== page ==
For more information, contact Joanne Woiak, jwoiak @ uw.edu
http://depts.washington.edu/disstud/

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CFP: “At Face Value: Re-thinking Surfaces,” Friends of English Southland Graduate Conference, UCLA

Friday, May 31, 2013 at UCLA
Keynote speakers: Professor Rachel Lee (UCLA), Professor Daniel Tiffany (USC)

Sir Peter: Aye, ever improving himself!–Mr. Surface, Mr. Surface…Well, well, that’s proper;  and you make even your screen a source of knowledge…
Joseph Surface: Oh, yes, I find great use in that screen.
–Richard Brinsley Sheridan, The School for Scandal (IV.3)

What does it mean to take something “at face value?” Recent literary scholarship has attempted
to reclaim the notion of “surface” in the face of critical tendencies to relegate surface to the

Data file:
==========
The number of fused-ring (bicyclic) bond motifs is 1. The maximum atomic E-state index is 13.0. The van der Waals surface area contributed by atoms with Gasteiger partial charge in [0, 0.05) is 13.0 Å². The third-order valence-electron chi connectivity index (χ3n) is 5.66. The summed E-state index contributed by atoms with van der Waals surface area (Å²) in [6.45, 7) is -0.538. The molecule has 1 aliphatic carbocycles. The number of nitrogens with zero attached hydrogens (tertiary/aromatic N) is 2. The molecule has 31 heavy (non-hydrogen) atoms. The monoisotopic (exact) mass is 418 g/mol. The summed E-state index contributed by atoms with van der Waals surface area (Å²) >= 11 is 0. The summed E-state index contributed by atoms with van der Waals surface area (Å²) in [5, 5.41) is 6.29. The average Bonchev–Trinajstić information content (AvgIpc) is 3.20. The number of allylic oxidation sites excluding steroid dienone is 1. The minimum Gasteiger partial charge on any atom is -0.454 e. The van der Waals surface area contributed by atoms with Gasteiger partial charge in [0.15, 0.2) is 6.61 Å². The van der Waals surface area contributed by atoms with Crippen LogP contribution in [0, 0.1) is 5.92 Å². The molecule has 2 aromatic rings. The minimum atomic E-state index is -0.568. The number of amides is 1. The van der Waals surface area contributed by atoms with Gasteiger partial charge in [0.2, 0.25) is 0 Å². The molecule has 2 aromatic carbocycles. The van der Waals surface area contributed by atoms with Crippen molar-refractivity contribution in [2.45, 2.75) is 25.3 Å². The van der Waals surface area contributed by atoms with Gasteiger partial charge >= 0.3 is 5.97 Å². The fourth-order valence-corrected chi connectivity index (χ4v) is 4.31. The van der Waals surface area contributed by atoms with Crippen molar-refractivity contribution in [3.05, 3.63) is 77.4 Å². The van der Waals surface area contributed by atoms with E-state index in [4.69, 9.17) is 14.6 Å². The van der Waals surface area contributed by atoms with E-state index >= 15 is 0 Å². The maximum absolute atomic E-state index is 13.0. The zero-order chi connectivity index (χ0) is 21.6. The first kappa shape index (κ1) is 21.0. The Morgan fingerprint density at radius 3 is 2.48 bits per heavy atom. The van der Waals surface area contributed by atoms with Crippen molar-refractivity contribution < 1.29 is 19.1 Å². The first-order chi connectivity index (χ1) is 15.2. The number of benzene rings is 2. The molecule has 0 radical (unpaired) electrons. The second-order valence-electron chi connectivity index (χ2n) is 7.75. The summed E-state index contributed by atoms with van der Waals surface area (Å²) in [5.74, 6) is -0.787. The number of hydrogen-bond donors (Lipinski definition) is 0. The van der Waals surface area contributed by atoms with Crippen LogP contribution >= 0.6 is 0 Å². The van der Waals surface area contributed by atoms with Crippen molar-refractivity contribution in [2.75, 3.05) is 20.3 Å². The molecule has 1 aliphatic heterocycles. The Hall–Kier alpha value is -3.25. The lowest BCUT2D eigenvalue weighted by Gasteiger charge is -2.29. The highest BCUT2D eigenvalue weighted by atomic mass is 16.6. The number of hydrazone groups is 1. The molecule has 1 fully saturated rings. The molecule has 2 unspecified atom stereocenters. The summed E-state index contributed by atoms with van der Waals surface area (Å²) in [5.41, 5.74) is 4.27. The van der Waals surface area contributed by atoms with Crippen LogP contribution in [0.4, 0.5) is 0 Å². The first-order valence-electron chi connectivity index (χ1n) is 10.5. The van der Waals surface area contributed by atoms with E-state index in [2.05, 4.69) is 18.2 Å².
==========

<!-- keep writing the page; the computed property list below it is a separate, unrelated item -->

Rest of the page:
superficial and therefore the inconsequential. Such scholarly approaches have taken a number of
different forms, ranging from post-suspicious inquiry (Felski) and reparative reading (Sedgwick),
to distance reading (Moretti), object-oriented criticism (Latour), and systems theory (Luhmann).
Inspired by this recent critical turn, this conference proposes a reorientation of our cultural
predisposition towards depth. “Resurfacing” the surface seeks the destabilization of binaries
such as true/false, spiritual/corporeal, eternal/ephemeral, complex/simple. Surfaces have been
relegated to the realm of the slight, the shallow, the casual or unexamined, the insignificant. We
ask: how can we challenge, disrupt, and reconfigure the idea of the surface as we have come to
understand it, and what implications for the field of literary study would such a critical move
have?

Continue reading

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CFP: Queertopia!, Northwestern’s Queer Pride Graduate Student Association Conference, Apr. 12-14

Call for papers: Conference on ”Philosophical Investigations into Sexuality”